Germany getting rather pissed off with Greece. Soon comes the time to let Greece go irrespective of political sweet talk? From Kathimerini.
German frustration with Greece boiled over on Thursday as opinion polls, newspaper editorials and some politicians called for the deeply indebted country to leave the euro zone before it further endangers their prosperity.
The country’s best-selling daily Bild summed up the view in Germany that Greece had pushed things too far by calling for a referendum on its bailout deal.
”Take the euro away from the Greeks!” read Bild’s front-page banner headline. ”We want our own referendum (on Greece in the euro zone) now.” Until this week most Germans had grudgingly accepted their government’s view that there was no alternative to Greece staying in the euro and its exit would lead to greater turmoil.
Full article here.
Markets are again trading in a totally crazy fashion. From the huge sell off we saw a couple of days ago, to extreme squeezes to the upside, all orchestrated by Greek news. With the DAX first falling some 6.5% and then making it all back on news regarding referendums, in a matter of days, there sure must be somebody tempted to catch those moves. Wonder how many months of extra respiration Greece would obtain by a truly leveraged bet “timing” those news? Well, desperate people do desperate things.
First great news out of Rome, at least for the ones planning to eat other than olives and parma ham. Food prices are falling according to the last FAO report.
The FAO Food Price Index (FFPI) averaged 216 points in October 2011, down 4 percent, or as much as 9 points, from September and 22 points, or 9 percent, below its peak of 238 points reached in February 2011. The Index has been falling steadily since June and, in October, dropped to an 11-month low, but still some 5 percent above the corresponding period last year. The decline reflects sharp decreases in international prices of all the commodities included in the Index.
Full report here.
We have said it many times before, Greece is lost. The country needs to default, and restart the Economy. Receiving of bail out money cannot go on forever. The shift of focus should primarily be towards Italy. The country is struggling, and credit markets imply hard times ahead. Let’s see who will downgrade Italy first? Don’t be surprised if Italy screws everybody by selling new bonds in Lire. The Italian Economy is big enough to “depend” on it’s exports….
Russia has reached agreement with Georgia on terms for entering the WTO, clearing the final hurdle in a deal that could see it join the body by December after 18 years of talks, the FT reports. Maxim Medvedkov, http://ftalphaville.ft.com/thecut/2011/11/03/723731/russia-clears-final-hurdle-to-joining-wto/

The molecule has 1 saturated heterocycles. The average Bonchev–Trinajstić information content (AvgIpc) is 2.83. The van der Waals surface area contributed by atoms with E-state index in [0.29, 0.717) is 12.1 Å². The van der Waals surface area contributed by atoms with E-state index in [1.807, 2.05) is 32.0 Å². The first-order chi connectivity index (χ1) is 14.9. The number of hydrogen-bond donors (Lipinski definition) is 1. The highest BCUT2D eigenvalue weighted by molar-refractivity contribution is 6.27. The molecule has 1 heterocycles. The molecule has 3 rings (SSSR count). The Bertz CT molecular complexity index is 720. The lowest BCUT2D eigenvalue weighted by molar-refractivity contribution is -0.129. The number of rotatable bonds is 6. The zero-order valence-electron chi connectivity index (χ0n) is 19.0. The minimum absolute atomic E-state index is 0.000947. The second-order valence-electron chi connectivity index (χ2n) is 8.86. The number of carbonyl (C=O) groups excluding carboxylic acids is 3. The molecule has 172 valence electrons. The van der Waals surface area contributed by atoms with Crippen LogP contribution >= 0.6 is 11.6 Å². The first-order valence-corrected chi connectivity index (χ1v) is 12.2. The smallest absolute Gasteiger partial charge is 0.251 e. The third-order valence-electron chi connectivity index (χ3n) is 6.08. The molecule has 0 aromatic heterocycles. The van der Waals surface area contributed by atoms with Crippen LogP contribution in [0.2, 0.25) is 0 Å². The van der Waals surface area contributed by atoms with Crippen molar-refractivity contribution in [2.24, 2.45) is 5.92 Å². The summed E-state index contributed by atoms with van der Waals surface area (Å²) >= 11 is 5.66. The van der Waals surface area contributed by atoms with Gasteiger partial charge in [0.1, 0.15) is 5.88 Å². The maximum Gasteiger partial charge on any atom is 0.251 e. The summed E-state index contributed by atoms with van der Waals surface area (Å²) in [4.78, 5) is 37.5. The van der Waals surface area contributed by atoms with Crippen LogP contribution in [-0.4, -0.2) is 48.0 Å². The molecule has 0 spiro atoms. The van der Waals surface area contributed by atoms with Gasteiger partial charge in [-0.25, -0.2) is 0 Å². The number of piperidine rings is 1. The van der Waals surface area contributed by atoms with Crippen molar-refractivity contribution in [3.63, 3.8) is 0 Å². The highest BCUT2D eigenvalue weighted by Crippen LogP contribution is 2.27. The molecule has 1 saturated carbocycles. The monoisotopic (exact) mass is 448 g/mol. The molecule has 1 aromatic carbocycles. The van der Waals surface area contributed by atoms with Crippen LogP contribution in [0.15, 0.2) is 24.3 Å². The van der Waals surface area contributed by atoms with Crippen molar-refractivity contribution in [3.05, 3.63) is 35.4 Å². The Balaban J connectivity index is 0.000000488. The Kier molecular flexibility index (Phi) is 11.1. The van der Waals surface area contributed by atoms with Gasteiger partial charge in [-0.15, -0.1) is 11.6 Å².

It’s “too soon” for China to discuss further bond purchases from Europe’s revamped rescue fund, Vice Finance Minister Zhu Guangyao said on the eve of the G20 summit in Cannes, reports Bloomberg.http://ftalphaville.ft.com/thecut/2011/11/03/723681/chinese-enthusiasm-on-efsf-cools/
Trading in iron ore derivatives almost doubled last month to hit a new record high as a slide in prices triggered a wave of interest in the developing market, says the FT. The volume of iron ore swaps cleared by Singapore’s SGX exchange, http://ftalphaville.ft.com/thecut/2011/11/03/723691/iron-ore-derivatives-trading-hits-record-high/
Presented earlier this year on The Trader, Debtocracy, is probably still the best video covering the Greek mess. First they invented Democracy, then Debtocracy.
Spiegel’s take on the Greek exit.
Last week, it looked as though the euro had been saved. Now, in the wake of Greek Prime Minister Papandreou’s announcement of a national referendum on the bailout package for his country, the common currency is even closer to the abyss. Still, say German commentators, it may have been the right move. Full article here.
Nothing new from the Fed today. Time to use this dead cat bounce wisely….
From the Fed. Information received since the Federal Open Market Committee met in September indicates that economic growth strengthened somewhat in the third quarter, reflecting in part a reversal of the temporary factors that had weighed on growth earlier in the year. Nonetheless, recent indicators point to continuing weakness in overall labor market conditions, and the unemployment rate remains elevated. Household spending has increased at a somewhat faster pace in recent months. Business investment in equipment and software has continued to expand, but investment in nonresidential structures is still weak, and the housing sector remains depressed. Inflation appears to have moderated since earlier in the year as prices of energy and some commodities have declined from their peaks. Longer-term inflation expectations have remained stable.